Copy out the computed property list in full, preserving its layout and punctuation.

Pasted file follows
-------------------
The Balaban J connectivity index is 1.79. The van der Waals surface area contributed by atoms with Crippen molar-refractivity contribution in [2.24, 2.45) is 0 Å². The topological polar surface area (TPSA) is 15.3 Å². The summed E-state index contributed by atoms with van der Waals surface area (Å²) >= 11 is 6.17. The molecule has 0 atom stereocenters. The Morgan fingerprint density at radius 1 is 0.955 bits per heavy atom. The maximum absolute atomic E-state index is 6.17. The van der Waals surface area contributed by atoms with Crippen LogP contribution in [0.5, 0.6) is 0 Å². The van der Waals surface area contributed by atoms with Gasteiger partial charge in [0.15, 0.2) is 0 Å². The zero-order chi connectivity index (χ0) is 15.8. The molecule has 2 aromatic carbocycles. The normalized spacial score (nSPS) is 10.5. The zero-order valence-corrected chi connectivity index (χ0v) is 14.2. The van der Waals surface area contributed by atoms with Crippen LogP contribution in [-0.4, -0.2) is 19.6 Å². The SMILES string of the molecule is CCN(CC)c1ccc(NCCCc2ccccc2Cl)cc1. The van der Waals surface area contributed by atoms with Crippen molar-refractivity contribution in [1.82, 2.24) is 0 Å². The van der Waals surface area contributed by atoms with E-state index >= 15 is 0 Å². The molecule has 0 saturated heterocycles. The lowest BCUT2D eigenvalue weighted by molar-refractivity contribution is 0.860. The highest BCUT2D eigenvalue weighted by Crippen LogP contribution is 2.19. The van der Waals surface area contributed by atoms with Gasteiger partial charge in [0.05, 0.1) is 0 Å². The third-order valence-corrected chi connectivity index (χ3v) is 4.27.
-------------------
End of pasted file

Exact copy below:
The Balaban J connectivity index is 1.79. The van der Waals surface area contributed by atoms with Crippen molar-refractivity contribution in [2.24, 2.45) is 0 Å². The topological polar surface area (TPSA) is 15.3 Å². The summed E-state index contributed by atoms with van der Waals surface area (Å²) >= 11 is 6.17. The molecule has 0 atom stereocenters. The Morgan fingerprint density at radius 1 is 0.955 bits per heavy atom. The maximum absolute atomic E-state index is 6.17. The van der Waals surface area contributed by atoms with Crippen LogP contribution in [0.5, 0.6) is 0 Å². The van der Waals surface area contributed by atoms with Gasteiger partial charge in [0.15, 0.2) is 0 Å². The zero-order chi connectivity index (χ0) is 15.8. The molecule has 2 aromatic carbocycles. The normalized spacial score (nSPS) is 10.5. The zero-order valence-corrected chi connectivity index (χ0v) is 14.2. The van der Waals surface area contributed by atoms with Crippen LogP contribution in [-0.4, -0.2) is 19.6 Å². The SMILES string of the molecule is CCN(CC)c1ccc(NCCCc2ccccc2Cl)cc1. The van der Waals surface area contributed by atoms with Crippen molar-refractivity contribution in [1.82, 2.24) is 0 Å². The van der Waals surface area contributed by atoms with E-state index >= 15 is 0 Å². The molecule has 0 saturated heterocycles. The lowest BCUT2D eigenvalue weighted by molar-refractivity contribution is 0.860. The highest BCUT2D eigenvalue weighted by Crippen LogP contribution is 2.19. The van der Waals surface area contributed by atoms with Gasteiger partial charge in [0.05, 0.1) is 0 Å². The third-order valence-corrected chi connectivity index (χ3v) is 4.27.